Principles and Process
For any couple faced with separation, finances can often be a difficult area of discussion.
What is Family Mediation?
Family mediation is a process designed to help separated parties resolve issues concerning the care of their children and/or financial issues following relationship breakdown. The process can be used by separated couples and wider family members to discuss and reach agreement on issues without going through an expensive and time consuming Court process.
Family Mediation is a voluntary process. This means that parties cannot be made to engage in the mediation process. The exception to this is the assessment stage called the MIAMS appointment (see below).
As family mediators we are impartial. This means that we do not give advice. We can provide legal information however we do not substitute legal representation. As mediators we often advise parties to take legal advice as we go through the mediation process. Mediators also do not hold secrets and information provide to parties and discussions are transparent. This is important so that each party feels supported and there is no bias.
The decisions in mediation are made by the parties and not the mediator. The mediator’s role is to facilitate discussions, balance the power, assist negotiations, reality test proposals and manage the process.
Discussions in mediation are confidential i.e without prejudice. This means that unless there are exceptions involving child protections issues or fraud then all discussions remain private conversations between the parties and the mediator until an overall agreement is reached. This is important because it provides a safe space for parties to discuss and explore options. There are two stages to the mediation process. There is the MIAMS stage and then the substantive stage where parties meet jointly with the mediator to discussion options and enter into negotiations.
What is a MIAMS appointment?
This is a Mediation Information and Assessment Appointment. Anyone intending to issue an application to Court regarding arrangements for the care of children and/or financial matters has to attend an appointment with an accredited family mediator. There are some exceptions to this in cases of Domestic Violence and where there are safeguarding concerns.
The purpose of the MIAMS appointment is for the mediator to discuss different options available to parties to help resolve their dispute, find out what the issues are, explore suitability and look at whether mediation is an appropriate process to assist the parties to reach an agreement.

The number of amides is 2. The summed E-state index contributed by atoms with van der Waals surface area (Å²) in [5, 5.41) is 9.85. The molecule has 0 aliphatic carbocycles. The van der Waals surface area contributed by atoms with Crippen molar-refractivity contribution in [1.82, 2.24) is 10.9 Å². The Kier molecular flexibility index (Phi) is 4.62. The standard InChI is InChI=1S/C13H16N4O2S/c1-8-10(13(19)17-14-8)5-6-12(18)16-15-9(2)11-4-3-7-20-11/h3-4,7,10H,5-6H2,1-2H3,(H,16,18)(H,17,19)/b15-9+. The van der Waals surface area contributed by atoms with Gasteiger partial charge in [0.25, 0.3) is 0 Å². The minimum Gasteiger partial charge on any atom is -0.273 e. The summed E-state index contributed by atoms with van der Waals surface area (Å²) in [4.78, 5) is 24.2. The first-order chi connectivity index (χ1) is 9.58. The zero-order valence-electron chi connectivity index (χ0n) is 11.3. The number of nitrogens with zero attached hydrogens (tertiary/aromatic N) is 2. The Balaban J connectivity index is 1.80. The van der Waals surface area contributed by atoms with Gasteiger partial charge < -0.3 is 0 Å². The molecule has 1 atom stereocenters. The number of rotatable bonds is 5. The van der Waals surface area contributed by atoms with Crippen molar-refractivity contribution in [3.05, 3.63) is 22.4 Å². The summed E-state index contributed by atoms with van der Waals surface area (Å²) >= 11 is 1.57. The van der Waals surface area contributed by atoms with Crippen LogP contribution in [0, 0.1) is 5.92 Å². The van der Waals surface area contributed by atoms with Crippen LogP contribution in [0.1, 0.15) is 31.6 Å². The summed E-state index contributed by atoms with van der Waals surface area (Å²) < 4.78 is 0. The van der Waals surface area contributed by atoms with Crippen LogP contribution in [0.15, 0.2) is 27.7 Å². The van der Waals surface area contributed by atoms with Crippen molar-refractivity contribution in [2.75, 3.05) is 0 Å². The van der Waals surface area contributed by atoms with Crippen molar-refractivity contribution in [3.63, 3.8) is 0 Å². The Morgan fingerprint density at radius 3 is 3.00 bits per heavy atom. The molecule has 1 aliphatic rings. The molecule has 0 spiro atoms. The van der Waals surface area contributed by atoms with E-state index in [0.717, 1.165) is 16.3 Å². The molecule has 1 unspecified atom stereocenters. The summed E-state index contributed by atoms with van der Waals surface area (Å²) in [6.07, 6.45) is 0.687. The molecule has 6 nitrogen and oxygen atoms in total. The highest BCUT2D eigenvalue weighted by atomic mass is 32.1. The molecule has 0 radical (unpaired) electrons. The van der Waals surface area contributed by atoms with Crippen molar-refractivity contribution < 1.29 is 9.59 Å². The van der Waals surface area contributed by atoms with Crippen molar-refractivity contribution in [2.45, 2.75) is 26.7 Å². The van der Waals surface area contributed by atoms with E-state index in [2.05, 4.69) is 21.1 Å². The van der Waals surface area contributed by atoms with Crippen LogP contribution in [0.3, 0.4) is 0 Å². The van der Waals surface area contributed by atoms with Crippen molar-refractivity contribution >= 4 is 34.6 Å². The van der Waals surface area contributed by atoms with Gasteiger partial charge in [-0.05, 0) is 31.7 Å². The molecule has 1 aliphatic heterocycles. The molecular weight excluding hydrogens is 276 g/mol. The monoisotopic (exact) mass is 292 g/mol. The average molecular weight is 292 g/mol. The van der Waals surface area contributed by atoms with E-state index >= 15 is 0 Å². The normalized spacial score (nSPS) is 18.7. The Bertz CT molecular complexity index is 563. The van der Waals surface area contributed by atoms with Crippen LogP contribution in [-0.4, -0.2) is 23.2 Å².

A MIAMS appointment takes approximately 45 – 60 minutes and takes place on a face to face basis between each party and the mediator or via Zoom or Skype. Parties attend/engage in MIAMS appointments separately.
If having attended the MIAMS appointment each party is willing to mediate and as mediators we assess the mediation as suitable then we set up a joint session. This involves parties sitting in the same room or different rooms with our mediator. We also offer mediation sessions via Skype or Zoom where appropriate.
There are not set number of mediation sessions. Each process is bespoke to the parties. Typically there may be 2-3 sessions taking place at 2-4 week intervals.
Family Mediation as a process is far more cost effective than litigation and can help parties resolve issues more quickly than traditional negotiations between solicitors and other methods of dispute resolution. Where parties have issues regarding the care of children the process is designed to assist parties to re-build and strengthen their relationship as parents even though their relationship as partners has broken down.
As a process it is future focused and looks at what arrangements should be going forward. It is constructive and positive and help parties to move forward.
For further information, or to arrange an appointment please contact us on 01274 861096 (Liversedge) or 01423 637272 (Harrogate) or email email@example.com. Please note that we offer a free half an hour consultation.
We work with you to help make important decisions regarding the care of your children.
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